Educational events

We host virtual and in-person events to help patients and their loved ones learn about various aspects of chordoma including webinars and community conferences.

Helpful resources 

In addition to producing our own resources, we’ve put together a list of helpful resources including publications, tools, and resources including financial assistance, housing, general cancer resources, and more.

Questions to ask

Created by chordoma patients and caregivers, these lists of questions about diagnosis, treatment, and beyond are useful tools for patients currently exploring treatment options. 

Clinical trial information

The Clinical Trial Catalogue on our website lists all chordoma-specific trials, as well as trials we know to be enrolling and relevant to chordoma patients. The Clinical trials for chordoma page can help patients understand how trials work and think about when to explore them as a treatment option.

Improving quality of life

Chordoma treatment can leave patients and survivors dealing with numerous quality of life challenges. Our Chordoma Survivorship Initiative aims to help patients learn about treatment options for side effects and access the care they need to improve their quality of life.

Encouraging patient participation in research

Given chordoma’s rarity, every patient can play an outsized role in advancing research. Your help in educating patients about the importance of participating in research and about opportunities to do so can make a big difference. Below are important research opportunities to be aware of.

Natural History Study of Rare Solid TumorsChordoma is one of the rare tumor types of focus for this worldwide study currently underway at the National Cancer Institute (NCI) in the U.S. Including both retrospective and prospective data collection, the aims of this study are to better define the natural history of the disease, to identify clinical and biological correlates of outcome, and to generate new therapeutic hypotheses.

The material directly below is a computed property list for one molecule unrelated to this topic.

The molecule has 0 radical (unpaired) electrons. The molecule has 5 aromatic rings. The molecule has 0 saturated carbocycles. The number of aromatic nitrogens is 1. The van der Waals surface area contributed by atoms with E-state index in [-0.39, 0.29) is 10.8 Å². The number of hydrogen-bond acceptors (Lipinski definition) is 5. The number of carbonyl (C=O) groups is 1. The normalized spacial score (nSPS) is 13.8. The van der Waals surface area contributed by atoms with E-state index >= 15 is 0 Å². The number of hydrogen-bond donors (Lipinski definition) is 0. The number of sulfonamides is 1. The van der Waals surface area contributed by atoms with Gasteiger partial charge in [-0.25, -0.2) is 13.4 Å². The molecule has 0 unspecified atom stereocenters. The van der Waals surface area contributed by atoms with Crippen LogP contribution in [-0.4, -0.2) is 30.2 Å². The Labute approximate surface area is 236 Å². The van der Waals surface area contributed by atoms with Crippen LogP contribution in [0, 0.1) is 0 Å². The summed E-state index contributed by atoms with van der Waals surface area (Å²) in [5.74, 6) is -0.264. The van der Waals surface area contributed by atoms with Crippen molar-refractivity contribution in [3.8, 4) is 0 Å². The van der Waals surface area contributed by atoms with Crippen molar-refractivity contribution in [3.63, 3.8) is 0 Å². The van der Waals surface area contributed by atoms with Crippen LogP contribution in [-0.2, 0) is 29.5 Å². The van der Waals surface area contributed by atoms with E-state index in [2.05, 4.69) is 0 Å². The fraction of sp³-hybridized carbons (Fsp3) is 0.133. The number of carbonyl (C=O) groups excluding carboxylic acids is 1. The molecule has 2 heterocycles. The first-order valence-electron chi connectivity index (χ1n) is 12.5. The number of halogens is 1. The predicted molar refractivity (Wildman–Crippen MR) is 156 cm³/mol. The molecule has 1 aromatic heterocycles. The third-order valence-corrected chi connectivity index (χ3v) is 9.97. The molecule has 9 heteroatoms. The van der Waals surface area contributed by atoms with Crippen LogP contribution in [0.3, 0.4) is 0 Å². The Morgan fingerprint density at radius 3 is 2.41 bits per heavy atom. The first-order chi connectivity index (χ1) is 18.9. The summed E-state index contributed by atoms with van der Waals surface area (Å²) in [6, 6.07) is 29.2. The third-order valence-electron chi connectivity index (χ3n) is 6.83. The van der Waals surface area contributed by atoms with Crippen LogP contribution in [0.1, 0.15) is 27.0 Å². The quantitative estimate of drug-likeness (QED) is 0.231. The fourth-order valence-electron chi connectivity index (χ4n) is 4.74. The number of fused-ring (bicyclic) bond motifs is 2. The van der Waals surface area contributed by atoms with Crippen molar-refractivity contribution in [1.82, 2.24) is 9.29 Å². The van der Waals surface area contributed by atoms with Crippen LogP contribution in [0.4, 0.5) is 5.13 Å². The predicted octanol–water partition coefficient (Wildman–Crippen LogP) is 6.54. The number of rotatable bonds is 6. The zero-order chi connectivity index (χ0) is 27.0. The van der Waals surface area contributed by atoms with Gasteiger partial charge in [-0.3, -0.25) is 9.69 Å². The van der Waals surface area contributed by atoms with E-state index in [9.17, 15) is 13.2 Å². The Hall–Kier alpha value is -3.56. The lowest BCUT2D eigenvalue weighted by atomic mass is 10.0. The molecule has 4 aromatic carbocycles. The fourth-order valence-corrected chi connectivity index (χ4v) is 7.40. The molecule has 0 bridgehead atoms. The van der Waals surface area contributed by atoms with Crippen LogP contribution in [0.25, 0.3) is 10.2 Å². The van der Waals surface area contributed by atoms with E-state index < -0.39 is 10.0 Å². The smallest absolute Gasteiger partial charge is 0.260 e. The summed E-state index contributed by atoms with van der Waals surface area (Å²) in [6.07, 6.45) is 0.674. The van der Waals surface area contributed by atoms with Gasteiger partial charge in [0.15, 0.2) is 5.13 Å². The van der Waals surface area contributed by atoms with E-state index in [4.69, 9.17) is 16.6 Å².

Chordoma patients and survivors anywhere in the world and at any stage of treatment are able to enroll remotely and with minimal effort.  

Learn more about the Natural History Study of Rare Solid Tumors »

Tumor Donation Program: We make it easy for patients anywhere in the U.S. to contribute excess tumor tissue that would otherwise be discarded to the Chordoma Foundation Biobank for use by qualified researchers. Tissue can be collected prospectively and/or retrospectively. Viable tumor samples can also be collected for the development of disease models and this has enabled development of many of the models now available to the research community.

Supporting your research

We provide the chordoma research community with tools, resources, and opportunities to accelerate the pace of discoveries.

  • Clinical Trials Program supports well-justified signal-seeking trials for chordoma patients by assisting with trial design and accrual; financial support is also provided for investigator initiated trials. Research-enabling resources including biospecimens, disease models, ‘omic data, preclinical drug screening services and more are available to investigators worldwide. If your patients would like to donate tumor tissue, they can call (877) 230-0164 or email tumordonation@chordoma.org
  • Funding opportunities are available to support investigator-initiated research projects.
  • Research Workshops bring together a multidisciplinary group of leading chordoma physicians and scientists from around the world to share the latest discoveries about chordoma, discuss new treatment approaches, and forge collaborations with colleagues from different disciplines and institutions.

If you are interested in helping to develop new research resources or obtaining existing resources for your research, please contact researchteam@chordoma.org